But most of the letterforms you see designers playing with are created for very specific case uses. The intention is not to create a fully formed font family, but a fun one-off. “And now,” says designer Zipeng Zhu, “there are so many more individual creators who are not part of that brand world, who are making things on their own. There’s a natural longing to make something different—and now that means working in natural, organic forms that have a lot of humanity, warmth, and authenticity. They all shout ‘personality.’ They say ‘there’s a real person behind this.’”
Pair that with a societal shift towards inclusivity and more progressive action, and you have a fertile ground for unabashed experimentation and rebellion. “We’re seeing new type design challenge old school Western Modernism,” Zhu adds. “This is not Josef Müller Brockman. This is not Helvetica. This isn’t even Virgil Abloh. People are sick of the super slick work in the brand world. I genuinely don’t think people are consciously making anti-straight white man design... We’re just sick and tired of looking at the same brand treatments and formulas we’ve seen repeated for years now.”
The short cycle of creativity
Sure, these typefaces are less legible and therefore impractical. But that’s precisely why they’re so exciting. Sometimes you need to know the rules in order to break them, and sometimes it helps not to know the rules at all. Almost anyone with computer literacy and the Glyphs app can have a go. We’re seeing the results of both approaches now. But no matter what your means or background, “it takes a lot of time to draw a font,” says Carter. “If you’re going to make that commitment, you’re typically going to create something that’s marketable, so it’s nice to see people draw fonts that have less classic applications and are more about expression. Those feel like they’re coming from a real, honest place as opposed to something that’s intended to sell a brand.”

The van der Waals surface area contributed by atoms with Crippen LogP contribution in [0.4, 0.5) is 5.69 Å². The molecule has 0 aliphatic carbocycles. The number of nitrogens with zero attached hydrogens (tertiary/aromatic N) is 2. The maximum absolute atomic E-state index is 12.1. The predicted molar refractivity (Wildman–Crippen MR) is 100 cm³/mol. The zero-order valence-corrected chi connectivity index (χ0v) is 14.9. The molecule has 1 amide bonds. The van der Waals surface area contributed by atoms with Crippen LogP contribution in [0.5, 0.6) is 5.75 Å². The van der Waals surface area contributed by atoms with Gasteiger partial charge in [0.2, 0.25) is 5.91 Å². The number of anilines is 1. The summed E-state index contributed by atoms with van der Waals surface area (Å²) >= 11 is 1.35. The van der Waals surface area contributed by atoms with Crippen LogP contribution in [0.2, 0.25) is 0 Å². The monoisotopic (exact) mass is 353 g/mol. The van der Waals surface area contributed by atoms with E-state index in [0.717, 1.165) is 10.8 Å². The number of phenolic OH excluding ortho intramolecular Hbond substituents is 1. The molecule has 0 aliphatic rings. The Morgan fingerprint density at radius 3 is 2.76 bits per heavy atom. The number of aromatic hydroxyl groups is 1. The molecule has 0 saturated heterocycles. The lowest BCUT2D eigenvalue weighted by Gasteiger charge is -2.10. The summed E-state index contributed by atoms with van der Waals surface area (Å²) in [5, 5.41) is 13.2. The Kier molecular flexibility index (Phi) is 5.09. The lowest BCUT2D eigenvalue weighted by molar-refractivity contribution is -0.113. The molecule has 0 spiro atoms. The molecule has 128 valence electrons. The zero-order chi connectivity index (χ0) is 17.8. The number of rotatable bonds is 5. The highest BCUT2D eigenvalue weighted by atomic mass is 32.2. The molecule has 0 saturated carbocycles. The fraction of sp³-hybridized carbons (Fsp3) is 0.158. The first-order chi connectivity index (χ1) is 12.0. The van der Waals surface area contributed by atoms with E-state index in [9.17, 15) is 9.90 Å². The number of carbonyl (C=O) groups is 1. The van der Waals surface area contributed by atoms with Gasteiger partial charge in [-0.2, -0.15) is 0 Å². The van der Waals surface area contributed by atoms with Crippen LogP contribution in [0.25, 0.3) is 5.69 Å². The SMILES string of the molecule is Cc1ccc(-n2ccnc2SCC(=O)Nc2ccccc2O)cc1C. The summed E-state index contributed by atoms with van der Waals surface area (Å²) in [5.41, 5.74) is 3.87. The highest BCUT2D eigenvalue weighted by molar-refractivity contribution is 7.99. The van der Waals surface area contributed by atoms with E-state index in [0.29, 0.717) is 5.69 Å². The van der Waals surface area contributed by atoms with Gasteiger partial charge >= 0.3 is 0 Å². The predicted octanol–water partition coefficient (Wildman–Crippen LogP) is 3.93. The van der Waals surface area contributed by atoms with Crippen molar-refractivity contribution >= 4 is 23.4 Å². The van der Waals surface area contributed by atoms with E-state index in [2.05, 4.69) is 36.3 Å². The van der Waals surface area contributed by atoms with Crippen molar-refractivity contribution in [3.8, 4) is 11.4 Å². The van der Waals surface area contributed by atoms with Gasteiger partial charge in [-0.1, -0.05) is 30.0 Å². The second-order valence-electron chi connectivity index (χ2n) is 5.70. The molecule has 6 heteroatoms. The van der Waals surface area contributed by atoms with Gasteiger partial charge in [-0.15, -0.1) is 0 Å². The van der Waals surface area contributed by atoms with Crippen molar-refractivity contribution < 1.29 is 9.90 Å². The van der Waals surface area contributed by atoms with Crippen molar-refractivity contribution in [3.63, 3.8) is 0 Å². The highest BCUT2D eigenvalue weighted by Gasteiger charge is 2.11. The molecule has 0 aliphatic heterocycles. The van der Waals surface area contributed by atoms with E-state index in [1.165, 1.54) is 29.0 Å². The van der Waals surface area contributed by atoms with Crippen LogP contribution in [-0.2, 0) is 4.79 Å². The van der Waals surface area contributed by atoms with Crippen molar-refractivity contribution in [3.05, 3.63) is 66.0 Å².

Image 1: Title card by Min Kim for Lil Nas X's Tales of Dominica, using Romie typeface by Margot Lévêque. Image 2: Titles for Ariana Grande’s 34+35 remix using ABC Marya, designed by Margot Lévêque with Dinamo. Courtesy: Margot Lévêque.
But isn’t that, in the product-driven world of graphic design, a marker of success? It can be a proud moment when a rough-and-tumble type design experiment gets some recognition, lands on an album cover or an ad campaign. But from there it’s only a matter of time until the dilution phase of the trend cycle sets in. “Graphic design both embraces amateurism and eats it up alive,” says Zhu. “It becomes cold and sellable. It’s a process that happens over and over. That’s just the sad nature of the cycle of creativity right now. Everything is forced to be as fresh as possible but the shelf life is shorter. It’ll be everywhere and then it will be nowhere.”
"Everything is forced to be as fresh as possible but the shelf life is shorter," says designer Zipeng Zhu. "It’ll be everywhere and then it will be nowhere."
For now, though, “there are people who are doing this well and in a considered way,” says Davis Ngarupe, co-founder of design studio and book publisher Actual Source, “but it can also be a quick shorthand to create an instant ‘look’ or ‘feeling.’ It can feel like a gimmick, an easy way to make something ‘cool.’” His partner, JP Haynie, agrees: “It’s so specific, you can apply it without considering the whole design. It’s not necessarily subversive. It’s a copy-paste job—or it can be.”
If the typographic opposite of a neutered tech logo isn’t subversive, what can be considered subversive anymore? Or at the very least, truly expressive in the expansive, limitless meaning of the word? Corcoran has a compelling answer, but you might not like it. “Neutrality makes for more expression in the long run,” he says. “If I have a calligraphic ornament, there’s a limited number of ways I can push that. But if I have a simpler base, there’s a lot more I can do. Give me a square—there are a million things I can do with that.”